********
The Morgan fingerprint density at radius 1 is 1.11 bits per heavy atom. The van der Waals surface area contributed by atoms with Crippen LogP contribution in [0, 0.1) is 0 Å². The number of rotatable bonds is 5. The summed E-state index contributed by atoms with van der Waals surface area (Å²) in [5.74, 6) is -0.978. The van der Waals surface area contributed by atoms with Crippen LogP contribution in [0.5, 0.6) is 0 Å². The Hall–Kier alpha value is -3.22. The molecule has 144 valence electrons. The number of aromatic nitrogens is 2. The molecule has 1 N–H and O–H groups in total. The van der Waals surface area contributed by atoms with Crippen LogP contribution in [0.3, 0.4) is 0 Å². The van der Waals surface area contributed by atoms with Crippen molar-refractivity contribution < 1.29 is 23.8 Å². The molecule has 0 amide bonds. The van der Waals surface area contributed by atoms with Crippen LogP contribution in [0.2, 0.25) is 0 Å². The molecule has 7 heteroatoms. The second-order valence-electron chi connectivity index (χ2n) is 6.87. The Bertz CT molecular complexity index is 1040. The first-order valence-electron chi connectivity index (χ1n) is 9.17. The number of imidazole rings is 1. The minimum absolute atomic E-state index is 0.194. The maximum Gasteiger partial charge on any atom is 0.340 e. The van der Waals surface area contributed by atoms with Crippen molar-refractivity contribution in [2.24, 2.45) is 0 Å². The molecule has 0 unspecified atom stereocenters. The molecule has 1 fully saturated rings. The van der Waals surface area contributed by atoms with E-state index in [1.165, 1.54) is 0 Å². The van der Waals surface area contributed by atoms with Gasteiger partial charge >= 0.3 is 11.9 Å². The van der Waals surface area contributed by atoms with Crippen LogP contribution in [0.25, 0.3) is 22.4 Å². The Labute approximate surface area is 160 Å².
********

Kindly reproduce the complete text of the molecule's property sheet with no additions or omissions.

The Morgan fingerprint density at radius 1 is 1.11 bits per heavy atom. The van der Waals surface area contributed by atoms with Crippen LogP contribution in [0, 0.1) is 0 Å². The number of rotatable bonds is 5. The summed E-state index contributed by atoms with van der Waals surface area (Å²) in [5.74, 6) is -0.978. The van der Waals surface area contributed by atoms with Crippen LogP contribution in [0.5, 0.6) is 0 Å². The Hall–Kier alpha value is -3.22. The molecule has 144 valence electrons. The number of aromatic nitrogens is 2. The molecule has 1 N–H and O–H groups in total. The van der Waals surface area contributed by atoms with Crippen LogP contribution in [0.3, 0.4) is 0 Å². The van der Waals surface area contributed by atoms with Crippen molar-refractivity contribution < 1.29 is 23.8 Å². The molecule has 0 amide bonds. The van der Waals surface area contributed by atoms with Crippen LogP contribution in [0.2, 0.25) is 0 Å². The molecule has 7 heteroatoms. The second-order valence-electron chi connectivity index (χ2n) is 6.87. The Bertz CT molecular complexity index is 1040. The first-order valence-electron chi connectivity index (χ1n) is 9.17. The number of imidazole rings is 1. The minimum absolute atomic E-state index is 0.194. The maximum Gasteiger partial charge on any atom is 0.340 e. The van der Waals surface area contributed by atoms with Crippen molar-refractivity contribution in [2.24, 2.45) is 0 Å². The molecule has 0 unspecified atom stereocenters. The molecule has 1 fully saturated rings. The van der Waals surface area contributed by atoms with E-state index in [1.165, 1.54) is 0 Å². The van der Waals surface area contributed by atoms with Gasteiger partial charge >= 0.3 is 11.9 Å². The van der Waals surface area contributed by atoms with Crippen LogP contribution in [0.25, 0.3) is 22.4 Å². The Labute approximate surface area is 160 Å².